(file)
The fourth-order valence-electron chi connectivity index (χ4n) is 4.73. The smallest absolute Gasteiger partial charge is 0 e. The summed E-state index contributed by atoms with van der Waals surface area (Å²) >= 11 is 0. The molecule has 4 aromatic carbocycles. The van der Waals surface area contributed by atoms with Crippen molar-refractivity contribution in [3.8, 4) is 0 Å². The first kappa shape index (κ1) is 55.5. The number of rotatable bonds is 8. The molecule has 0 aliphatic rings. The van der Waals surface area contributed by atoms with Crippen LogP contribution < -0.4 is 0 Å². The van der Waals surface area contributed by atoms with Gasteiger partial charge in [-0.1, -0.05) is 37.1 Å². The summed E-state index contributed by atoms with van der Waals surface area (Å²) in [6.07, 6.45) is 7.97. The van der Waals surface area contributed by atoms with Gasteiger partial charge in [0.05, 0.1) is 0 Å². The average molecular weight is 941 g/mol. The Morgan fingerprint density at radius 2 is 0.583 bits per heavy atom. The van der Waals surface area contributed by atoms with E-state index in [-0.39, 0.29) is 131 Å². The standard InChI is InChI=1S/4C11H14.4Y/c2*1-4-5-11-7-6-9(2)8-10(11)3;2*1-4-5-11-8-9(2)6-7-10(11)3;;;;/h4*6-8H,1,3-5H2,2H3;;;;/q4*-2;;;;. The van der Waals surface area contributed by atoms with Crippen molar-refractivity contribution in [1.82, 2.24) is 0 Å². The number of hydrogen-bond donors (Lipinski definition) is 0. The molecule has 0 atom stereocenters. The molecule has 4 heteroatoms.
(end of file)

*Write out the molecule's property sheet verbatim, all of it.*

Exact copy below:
The fourth-order valence-electron chi connectivity index (χ4n) is 4.73. The smallest absolute Gasteiger partial charge is 0 e. The summed E-state index contributed by atoms with van der Waals surface area (Å²) >= 11 is 0. The molecule has 4 aromatic carbocycles. The van der Waals surface area contributed by atoms with Crippen molar-refractivity contribution in [3.8, 4) is 0 Å². The first kappa shape index (κ1) is 55.5. The number of rotatable bonds is 8. The molecule has 0 aliphatic rings. The van der Waals surface area contributed by atoms with Crippen LogP contribution < -0.4 is 0 Å². The van der Waals surface area contributed by atoms with Gasteiger partial charge in [-0.1, -0.05) is 37.1 Å². The summed E-state index contributed by atoms with van der Waals surface area (Å²) in [6.07, 6.45) is 7.97. The van der Waals surface area contributed by atoms with Gasteiger partial charge in [0.05, 0.1) is 0 Å². The average molecular weight is 941 g/mol. The Morgan fingerprint density at radius 2 is 0.583 bits per heavy atom. The van der Waals surface area contributed by atoms with E-state index in [-0.39, 0.29) is 131 Å². The standard InChI is InChI=1S/4C11H14.4Y/c2*1-4-5-11-7-6-9(2)8-10(11)3;2*1-4-5-11-8-9(2)6-7-10(11)3;;;;/h4*6-8H,1,3-5H2,2H3;;;;/q4*-2;;;;. The van der Waals surface area contributed by atoms with Crippen molar-refractivity contribution in [1.82, 2.24) is 0 Å². The number of hydrogen-bond donors (Lipinski definition) is 0. The molecule has 0 atom stereocenters. The molecule has 4 heteroatoms.